Pure Columbian Gold
The Maureen O'Hara vehicle Christine was a Broadway flop, as was Marc Blitzstein's Juno, but Marc Miller is glad to see the cast albums of both shows issued on CD.
Forty-odd years ago, when 10 new musicals opened per season, show enthusiasts would pray for Columbia Records to snag the cast album rights for as many as possible. While the releases from RCA, Capitol, and Decca tended to clock in at barely 40 minutes each and contained sketchy or nonexistent liner notes and plot summaries, Columbia crammed as much onto one LP as the technology allowed. Under the longtime supervision of artists & repertoire division head Goddard Lieberson, the label included the overtures, reprises, entr'actes, incidental numbers, dance music, and finales of these shows.
Lieberson embraced new recording techniques and media such as the long-playing record, and he produced some of the earliest stereo cast albums (Bells Are Ringing, Candide, West Side Story). He hired George B. Dale to write elegant, concise synopses and biographies, allowing listeners to follow every plot turn of a show even if they hadn't seen it. He pioneered the multiple-disc cast album with the great, three-LP Most Happy Fella (1956). And somehow, he preserved not only the songs and legendary performances of the era but also the theatrical energy and immediacy of these shows; though the first, mono album of My Fair Lady was taped at CBS Studios, it has the vitality of a night early in the show's run at the Mark Hellinger Theatre. Perhaps best of all, Lieberson championed the original cast album as a historic document, not just a way to make a quick buck off a busy season's latest hit: He snapped up as many titles as he could and, if a show flopped, he didn't try to wriggle out of the contract. Thanks to him, Columbia lavished as much care on Oh, Captain! and First Impressions as it did on Gypsy and The Sound of Music.
Showing the same sort of dedication, two musical theater labels have just released CDs of two old Columbia cast albums. From Fynsworth Alley comes the Lieberson-produced Juno, Marc Blitzstein's 1959 musical drama based on Sean O'Casey's Juno and the Paycock. (Currently, it is available only through the label's website, www.fynsworthalley.com; that could change, as it did with Fynsworth's last vintage cast album release, Subways Are for Sleeping, now available in stores.) Meanwhile, DRG Records has valiantly issued 1960's Christine, a quasi-operetta with a colorful score by Sammy Fain and Paul Francis Webster. Interestingly, Christine was produced not by Lieberson but by jazz specialist Teo Macero under the master's supervision, and it was certainly given 'the Lieberson treatment.'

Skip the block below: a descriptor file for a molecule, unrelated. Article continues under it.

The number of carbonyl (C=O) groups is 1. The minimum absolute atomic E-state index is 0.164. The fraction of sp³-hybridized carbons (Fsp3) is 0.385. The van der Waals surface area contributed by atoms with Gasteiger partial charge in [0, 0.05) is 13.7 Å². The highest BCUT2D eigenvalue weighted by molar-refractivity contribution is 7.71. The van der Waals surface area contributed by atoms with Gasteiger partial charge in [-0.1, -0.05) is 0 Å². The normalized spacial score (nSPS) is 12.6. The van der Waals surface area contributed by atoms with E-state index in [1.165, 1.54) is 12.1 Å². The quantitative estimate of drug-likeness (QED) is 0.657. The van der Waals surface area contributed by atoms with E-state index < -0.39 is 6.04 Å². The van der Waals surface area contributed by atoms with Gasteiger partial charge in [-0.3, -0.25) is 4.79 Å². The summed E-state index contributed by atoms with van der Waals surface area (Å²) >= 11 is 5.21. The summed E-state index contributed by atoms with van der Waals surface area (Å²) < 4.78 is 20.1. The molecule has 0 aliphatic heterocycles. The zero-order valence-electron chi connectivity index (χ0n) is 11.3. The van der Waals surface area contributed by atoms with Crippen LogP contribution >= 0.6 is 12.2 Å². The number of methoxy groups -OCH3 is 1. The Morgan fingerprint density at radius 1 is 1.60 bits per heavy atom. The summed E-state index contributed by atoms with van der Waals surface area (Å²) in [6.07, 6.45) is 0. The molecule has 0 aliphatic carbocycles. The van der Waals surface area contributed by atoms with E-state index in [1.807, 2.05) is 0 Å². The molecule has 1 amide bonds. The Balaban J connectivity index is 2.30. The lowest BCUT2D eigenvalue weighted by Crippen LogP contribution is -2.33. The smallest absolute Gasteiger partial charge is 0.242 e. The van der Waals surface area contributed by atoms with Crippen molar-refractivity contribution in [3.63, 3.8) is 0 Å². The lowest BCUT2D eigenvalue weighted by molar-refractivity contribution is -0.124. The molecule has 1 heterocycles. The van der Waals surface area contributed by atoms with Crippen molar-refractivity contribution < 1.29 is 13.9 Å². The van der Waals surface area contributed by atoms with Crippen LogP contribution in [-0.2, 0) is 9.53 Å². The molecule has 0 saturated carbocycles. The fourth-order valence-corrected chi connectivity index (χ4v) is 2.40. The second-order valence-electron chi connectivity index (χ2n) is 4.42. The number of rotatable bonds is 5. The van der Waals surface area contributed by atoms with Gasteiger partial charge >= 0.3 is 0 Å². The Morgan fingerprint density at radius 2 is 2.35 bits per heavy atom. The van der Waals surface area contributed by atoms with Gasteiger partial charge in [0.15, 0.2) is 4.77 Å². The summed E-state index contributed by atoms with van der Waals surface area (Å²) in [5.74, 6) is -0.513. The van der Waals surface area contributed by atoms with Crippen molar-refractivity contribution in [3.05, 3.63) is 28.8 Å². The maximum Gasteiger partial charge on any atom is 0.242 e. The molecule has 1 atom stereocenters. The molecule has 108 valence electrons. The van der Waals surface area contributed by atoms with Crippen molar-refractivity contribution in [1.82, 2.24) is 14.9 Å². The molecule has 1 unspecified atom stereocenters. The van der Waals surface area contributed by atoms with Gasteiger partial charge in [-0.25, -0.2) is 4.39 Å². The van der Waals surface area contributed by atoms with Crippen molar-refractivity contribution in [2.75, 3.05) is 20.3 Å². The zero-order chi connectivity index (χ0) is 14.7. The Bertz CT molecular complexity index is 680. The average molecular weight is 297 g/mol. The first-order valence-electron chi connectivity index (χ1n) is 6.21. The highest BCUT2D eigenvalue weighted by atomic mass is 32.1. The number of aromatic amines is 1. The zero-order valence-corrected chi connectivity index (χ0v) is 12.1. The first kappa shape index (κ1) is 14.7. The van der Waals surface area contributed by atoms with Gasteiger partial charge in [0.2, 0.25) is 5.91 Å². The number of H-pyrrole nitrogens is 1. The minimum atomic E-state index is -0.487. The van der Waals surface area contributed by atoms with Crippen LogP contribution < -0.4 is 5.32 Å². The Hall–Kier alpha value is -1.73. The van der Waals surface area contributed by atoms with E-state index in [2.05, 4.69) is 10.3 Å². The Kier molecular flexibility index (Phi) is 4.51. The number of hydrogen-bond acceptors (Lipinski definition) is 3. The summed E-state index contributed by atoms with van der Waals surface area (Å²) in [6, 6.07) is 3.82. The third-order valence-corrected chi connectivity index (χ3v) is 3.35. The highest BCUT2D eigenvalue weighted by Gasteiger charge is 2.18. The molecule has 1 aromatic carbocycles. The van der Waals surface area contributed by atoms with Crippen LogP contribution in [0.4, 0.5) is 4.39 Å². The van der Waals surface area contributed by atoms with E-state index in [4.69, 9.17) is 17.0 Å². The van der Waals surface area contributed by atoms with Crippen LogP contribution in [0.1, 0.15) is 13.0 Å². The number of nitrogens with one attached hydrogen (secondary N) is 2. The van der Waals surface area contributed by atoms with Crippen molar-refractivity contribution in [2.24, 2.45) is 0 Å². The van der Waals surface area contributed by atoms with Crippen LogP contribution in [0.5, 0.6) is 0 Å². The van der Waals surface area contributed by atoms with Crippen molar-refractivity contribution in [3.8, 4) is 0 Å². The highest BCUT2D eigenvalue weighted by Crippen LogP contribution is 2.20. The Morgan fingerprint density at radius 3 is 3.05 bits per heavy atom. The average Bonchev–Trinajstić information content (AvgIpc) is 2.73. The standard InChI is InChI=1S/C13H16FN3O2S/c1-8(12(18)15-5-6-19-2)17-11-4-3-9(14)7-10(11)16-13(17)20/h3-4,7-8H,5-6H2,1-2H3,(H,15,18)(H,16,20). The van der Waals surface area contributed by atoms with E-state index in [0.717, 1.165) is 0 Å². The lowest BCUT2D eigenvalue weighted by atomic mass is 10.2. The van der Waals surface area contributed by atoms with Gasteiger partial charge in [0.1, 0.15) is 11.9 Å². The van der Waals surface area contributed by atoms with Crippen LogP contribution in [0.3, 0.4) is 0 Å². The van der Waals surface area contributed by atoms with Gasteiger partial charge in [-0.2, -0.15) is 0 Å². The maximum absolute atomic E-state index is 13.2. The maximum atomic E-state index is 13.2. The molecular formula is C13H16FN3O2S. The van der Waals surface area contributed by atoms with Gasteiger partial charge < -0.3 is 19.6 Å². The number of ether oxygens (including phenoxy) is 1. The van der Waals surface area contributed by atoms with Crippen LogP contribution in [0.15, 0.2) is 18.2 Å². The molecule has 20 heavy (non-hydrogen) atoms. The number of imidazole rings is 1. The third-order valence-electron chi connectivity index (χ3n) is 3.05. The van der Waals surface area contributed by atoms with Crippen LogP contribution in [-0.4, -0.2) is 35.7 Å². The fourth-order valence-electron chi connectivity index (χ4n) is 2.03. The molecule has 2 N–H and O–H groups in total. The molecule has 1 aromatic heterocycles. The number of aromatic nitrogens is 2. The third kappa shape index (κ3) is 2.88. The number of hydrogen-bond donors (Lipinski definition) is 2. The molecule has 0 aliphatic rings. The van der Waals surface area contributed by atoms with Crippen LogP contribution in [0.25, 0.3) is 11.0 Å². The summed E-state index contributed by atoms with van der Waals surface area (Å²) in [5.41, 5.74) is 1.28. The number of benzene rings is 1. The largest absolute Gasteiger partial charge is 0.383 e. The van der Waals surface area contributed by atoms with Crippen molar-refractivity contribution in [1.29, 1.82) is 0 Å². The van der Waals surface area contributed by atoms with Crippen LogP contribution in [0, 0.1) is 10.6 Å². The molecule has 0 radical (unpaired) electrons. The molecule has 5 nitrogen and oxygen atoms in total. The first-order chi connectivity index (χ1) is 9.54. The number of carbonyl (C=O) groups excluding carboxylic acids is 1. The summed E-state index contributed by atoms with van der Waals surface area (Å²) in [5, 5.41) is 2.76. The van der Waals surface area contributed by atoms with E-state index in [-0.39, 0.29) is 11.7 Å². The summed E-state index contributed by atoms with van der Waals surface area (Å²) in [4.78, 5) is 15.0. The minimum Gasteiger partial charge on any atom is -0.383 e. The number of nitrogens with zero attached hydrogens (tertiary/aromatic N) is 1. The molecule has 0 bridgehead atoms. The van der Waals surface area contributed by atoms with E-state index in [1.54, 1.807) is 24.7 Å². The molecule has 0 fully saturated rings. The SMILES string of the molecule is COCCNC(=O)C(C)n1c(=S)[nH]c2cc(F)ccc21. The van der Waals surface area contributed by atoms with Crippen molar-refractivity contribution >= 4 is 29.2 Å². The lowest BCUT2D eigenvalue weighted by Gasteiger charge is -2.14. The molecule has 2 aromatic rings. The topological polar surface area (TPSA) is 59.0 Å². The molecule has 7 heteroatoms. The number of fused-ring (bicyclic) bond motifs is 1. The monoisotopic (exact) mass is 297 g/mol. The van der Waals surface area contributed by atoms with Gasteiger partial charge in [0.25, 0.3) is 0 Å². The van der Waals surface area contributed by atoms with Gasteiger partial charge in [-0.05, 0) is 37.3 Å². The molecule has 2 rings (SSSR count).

These two shows racked up a mere 28 performances between them, but their scores sparkle: One is sublime and the other is sublimely ridiculous. Juno has long been a cult musical and cast album; copies of the LP consistently fetched $30 and up in the shops, and partisans have shouted for a CD for years. Meanwhile, as far as I know, there has never been a huge public outcry for Christine. With a book co-written by that musical-comedy natural, Pearl S. Buck, it was fashioned as a vehicle for movie star Maureen O'Hara in her Broadway musical debut. The recipe is hand-me-down Rodgers and Hammerstein: Combine elements of The King and I, South Pacific, and Flower Drum Song in a clay pot, grind vigorously, and overseason with curry. The plot: titled Irish lady (O'Hara) arrives in India to visit her daughter, who has married an older Indian doctor (the Metropolitan Opera's Morley Meredith). Mom is shocked to find that her daughter has died in childbirth...and even more shocked to find herself falling in love with her son-in-law. (Combining miscegenation with implicit incest is something Hammerstein never thought of.) Her attachment to the children of this extended family further confuses the woman's choices; but, manacled by the racial politics of the era (think No Strings, Kwamina, Golden Boy), she concludes: "We were born a little too soon, Rashil / Too soon, too soon to reach for the moon, Rashil." So she paddles back to Old Ireland, sadly reprising the intended hit tune (and it's a fine one), "I Never Meant To Fall In Love."